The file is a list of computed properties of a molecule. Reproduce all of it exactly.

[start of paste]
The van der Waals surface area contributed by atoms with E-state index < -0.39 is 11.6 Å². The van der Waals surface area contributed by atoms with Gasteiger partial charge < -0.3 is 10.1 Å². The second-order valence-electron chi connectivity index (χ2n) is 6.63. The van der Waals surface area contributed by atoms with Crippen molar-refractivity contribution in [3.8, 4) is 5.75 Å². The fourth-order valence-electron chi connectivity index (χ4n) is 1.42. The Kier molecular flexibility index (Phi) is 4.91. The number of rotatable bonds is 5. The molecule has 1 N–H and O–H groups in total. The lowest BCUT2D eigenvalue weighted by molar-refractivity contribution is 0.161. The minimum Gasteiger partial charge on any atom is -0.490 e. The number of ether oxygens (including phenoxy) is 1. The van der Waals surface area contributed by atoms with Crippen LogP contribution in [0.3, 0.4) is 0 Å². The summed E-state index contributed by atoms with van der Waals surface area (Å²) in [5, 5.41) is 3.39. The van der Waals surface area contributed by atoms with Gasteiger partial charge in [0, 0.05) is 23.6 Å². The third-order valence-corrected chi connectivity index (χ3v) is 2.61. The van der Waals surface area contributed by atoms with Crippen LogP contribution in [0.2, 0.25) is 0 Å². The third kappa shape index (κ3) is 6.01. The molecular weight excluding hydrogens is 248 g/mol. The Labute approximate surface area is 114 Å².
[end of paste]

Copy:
The van der Waals surface area contributed by atoms with E-state index < -0.39 is 11.6 Å². The van der Waals surface area contributed by atoms with Gasteiger partial charge < -0.3 is 10.1 Å². The second-order valence-electron chi connectivity index (χ2n) is 6.63. The van der Waals surface area contributed by atoms with Crippen molar-refractivity contribution in [3.8, 4) is 5.75 Å². The fourth-order valence-electron chi connectivity index (χ4n) is 1.42. The Kier molecular flexibility index (Phi) is 4.91. The number of rotatable bonds is 5. The molecule has 1 N–H and O–H groups in total. The lowest BCUT2D eigenvalue weighted by molar-refractivity contribution is 0.161. The minimum Gasteiger partial charge on any atom is -0.490 e. The number of ether oxygens (including phenoxy) is 1. The van der Waals surface area contributed by atoms with Crippen LogP contribution in [0.3, 0.4) is 0 Å². The summed E-state index contributed by atoms with van der Waals surface area (Å²) in [5, 5.41) is 3.39. The van der Waals surface area contributed by atoms with Gasteiger partial charge in [0, 0.05) is 23.6 Å². The third-order valence-corrected chi connectivity index (χ3v) is 2.61. The van der Waals surface area contributed by atoms with Crippen LogP contribution in [0.2, 0.25) is 0 Å². The third kappa shape index (κ3) is 6.01. The molecular weight excluding hydrogens is 248 g/mol. The Labute approximate surface area is 114 Å².